Assessing Mental Health in Indian Country, Kristina Pacheco, Tribal Healing to Wellness Court Enhancement Training, September 12, 2013
This Power Point overviews common mental health issues in Native communities, considerations for utilizing mental health assessments, mental health tools for incarcerated individuals, and identifying and treating co-occuring disorders in Healing to Wellness Court.
Duckwater Shoshone Tribal Juvenile Drug Court - Treatment Program Requirements: Phases I-IV
This program description provides participants a detailed overview of what each phase requires, including what will be required of the participants parent/guardian for each phase. Each phase is named: 1) Orientation and Assessment; 2) Stabilization and Cognitive Restructuring; 3) Transition; and 4) Maintenance.
Little Traverse Bay Bands Waabshki-Miigwan Healing to Wellness Court Phase Breakdown
This program phase breakdown, provdes participant a one-sheet overview of what will be required, including what in their workbook they must complete and how far along in their weekly planner they must progress. Find more about the Waabshki-Miigwan program here.
Quinault Phase Requirements, Page 10 of the Quinault Policies and Procedures Manual
Quinault Policies and Procedures manual details the requirements of each of its four phases. Each phase is named: 1) Orientation and Stablization; 2) Intensive Treatment; 3) Maintenace; and 4) Continued Care/After Care.
Moral Reconation Therapy (MRT), a cognitive-behavioral, evidenced-based treatment and a SAMHSA NREPP-registered program. MRT is a systematic treatment strategy that seeks to decrease recidivism by increasing moral reasoning. Its cognitive-behavioral approach combines elements from a variety of psychological traditions to progressively address ego, social, moral, and positive behavioral growth. MRT takes the form of group and individual counseling using structured group exercises and prescribed homework assignments. Participants meet in groups once or twice weekly and can complete all steps of the MRT program in a minimum of 3 to 6 months.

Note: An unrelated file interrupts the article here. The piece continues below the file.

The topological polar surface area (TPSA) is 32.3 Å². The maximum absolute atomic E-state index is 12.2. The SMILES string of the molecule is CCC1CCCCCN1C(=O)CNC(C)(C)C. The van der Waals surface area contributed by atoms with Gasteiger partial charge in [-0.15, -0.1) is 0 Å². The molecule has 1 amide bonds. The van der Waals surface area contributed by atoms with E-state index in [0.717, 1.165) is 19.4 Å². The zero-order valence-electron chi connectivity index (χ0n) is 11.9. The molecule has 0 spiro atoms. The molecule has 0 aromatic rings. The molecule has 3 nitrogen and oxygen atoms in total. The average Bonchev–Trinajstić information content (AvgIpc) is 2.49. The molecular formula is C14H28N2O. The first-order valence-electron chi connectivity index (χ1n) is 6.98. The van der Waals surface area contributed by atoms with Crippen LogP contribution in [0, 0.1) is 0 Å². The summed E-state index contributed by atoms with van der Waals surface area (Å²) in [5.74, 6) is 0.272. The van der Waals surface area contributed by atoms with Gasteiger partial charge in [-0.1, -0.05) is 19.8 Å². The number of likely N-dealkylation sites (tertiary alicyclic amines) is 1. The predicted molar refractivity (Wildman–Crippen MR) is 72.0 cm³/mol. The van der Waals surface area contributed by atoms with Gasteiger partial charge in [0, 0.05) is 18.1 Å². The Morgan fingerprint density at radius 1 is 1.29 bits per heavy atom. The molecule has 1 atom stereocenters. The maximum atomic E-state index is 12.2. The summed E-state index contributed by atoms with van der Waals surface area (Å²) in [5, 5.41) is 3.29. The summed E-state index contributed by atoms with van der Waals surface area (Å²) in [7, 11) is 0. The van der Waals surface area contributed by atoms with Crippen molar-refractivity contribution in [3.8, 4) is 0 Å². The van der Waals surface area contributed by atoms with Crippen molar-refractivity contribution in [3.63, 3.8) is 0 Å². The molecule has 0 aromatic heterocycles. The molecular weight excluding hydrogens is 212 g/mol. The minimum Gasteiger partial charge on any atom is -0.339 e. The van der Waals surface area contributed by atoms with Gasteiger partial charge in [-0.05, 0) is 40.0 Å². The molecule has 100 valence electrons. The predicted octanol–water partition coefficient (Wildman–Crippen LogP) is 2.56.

Seeking Safety, a model of counseling to help improve coping skills. It was originally developed for trauma, substance abuse, and/or posttraumatic stress disorder (PTSD). It is also applied broadly to increase coping and stabilization.
Native American Motivational Interviewing: Weaving Native American and Western Practices. Find other Motivational Interviewing materials here.
- Find more at SAMHSA's National Registry of Evidenced-Based Programs and Practices, a searchable online registry of more than 300 substance abuse and mental health interventions. NREPP was developed to help the public learn more about evidence-based interventions that are available for implementation.
National Center for Trauma-Informed Care and Alternatives to Seclusion and Restraint, Substance Abuse and Mental Health Services Administration (SAMHSA)
NCTIC offers consultation and technical assistance, education and outreach, and resources to support a broad range of service systems, including systems providing mental health and substance abuse services, housing and homelessness services, HIV services, peer and family organizations, child welfare, criminal justice, and education.
Essential Components of Trauma-Informed Judicial Practice: A Guide for Judges in Treatment Courts, and Trauma 101: What Every Judge Needs to Know about Trauma, National Association of State Mental Health Program Directors (NASMHPD), HHSS2832007000201 (2013).